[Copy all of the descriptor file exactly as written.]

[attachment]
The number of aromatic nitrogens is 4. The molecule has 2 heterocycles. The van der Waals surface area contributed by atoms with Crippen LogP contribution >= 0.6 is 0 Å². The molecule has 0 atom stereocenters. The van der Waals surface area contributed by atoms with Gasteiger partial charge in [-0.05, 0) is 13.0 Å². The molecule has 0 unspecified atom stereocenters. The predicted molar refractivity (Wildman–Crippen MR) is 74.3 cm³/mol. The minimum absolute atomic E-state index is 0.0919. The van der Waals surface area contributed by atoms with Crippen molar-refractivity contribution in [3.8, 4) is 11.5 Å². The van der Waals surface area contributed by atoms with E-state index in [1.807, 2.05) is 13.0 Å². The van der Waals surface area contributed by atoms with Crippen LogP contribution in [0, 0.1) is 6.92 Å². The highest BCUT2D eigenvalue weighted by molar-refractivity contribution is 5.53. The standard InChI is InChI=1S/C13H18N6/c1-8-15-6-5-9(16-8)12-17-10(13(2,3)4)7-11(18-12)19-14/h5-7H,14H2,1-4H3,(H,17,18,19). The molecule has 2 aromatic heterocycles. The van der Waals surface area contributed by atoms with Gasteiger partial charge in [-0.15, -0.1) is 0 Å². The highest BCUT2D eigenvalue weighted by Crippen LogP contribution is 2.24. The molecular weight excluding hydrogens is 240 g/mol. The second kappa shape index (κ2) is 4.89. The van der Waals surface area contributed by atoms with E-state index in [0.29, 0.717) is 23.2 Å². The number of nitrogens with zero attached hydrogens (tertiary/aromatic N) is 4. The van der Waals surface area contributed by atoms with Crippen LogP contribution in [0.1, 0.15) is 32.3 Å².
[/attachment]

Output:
The number of aromatic nitrogens is 4. The molecule has 2 heterocycles. The van der Waals surface area contributed by atoms with Crippen LogP contribution >= 0.6 is 0 Å². The molecule has 0 atom stereocenters. The van der Waals surface area contributed by atoms with Gasteiger partial charge in [-0.05, 0) is 13.0 Å². The molecule has 0 unspecified atom stereocenters. The predicted molar refractivity (Wildman–Crippen MR) is 74.3 cm³/mol. The minimum absolute atomic E-state index is 0.0919. The van der Waals surface area contributed by atoms with Crippen molar-refractivity contribution in [3.8, 4) is 11.5 Å². The van der Waals surface area contributed by atoms with E-state index in [1.807, 2.05) is 13.0 Å². The van der Waals surface area contributed by atoms with Crippen LogP contribution in [0, 0.1) is 6.92 Å². The highest BCUT2D eigenvalue weighted by molar-refractivity contribution is 5.53. The standard InChI is InChI=1S/C13H18N6/c1-8-15-6-5-9(16-8)12-17-10(13(2,3)4)7-11(18-12)19-14/h5-7H,14H2,1-4H3,(H,17,18,19). The molecule has 2 aromatic heterocycles. The van der Waals surface area contributed by atoms with Gasteiger partial charge in [-0.15, -0.1) is 0 Å². The highest BCUT2D eigenvalue weighted by Crippen LogP contribution is 2.24. The molecular weight excluding hydrogens is 240 g/mol. The second kappa shape index (κ2) is 4.89. The van der Waals surface area contributed by atoms with E-state index in [0.29, 0.717) is 23.2 Å². The number of nitrogens with zero attached hydrogens (tertiary/aromatic N) is 4. The van der Waals surface area contributed by atoms with Crippen LogP contribution in [0.1, 0.15) is 32.3 Å².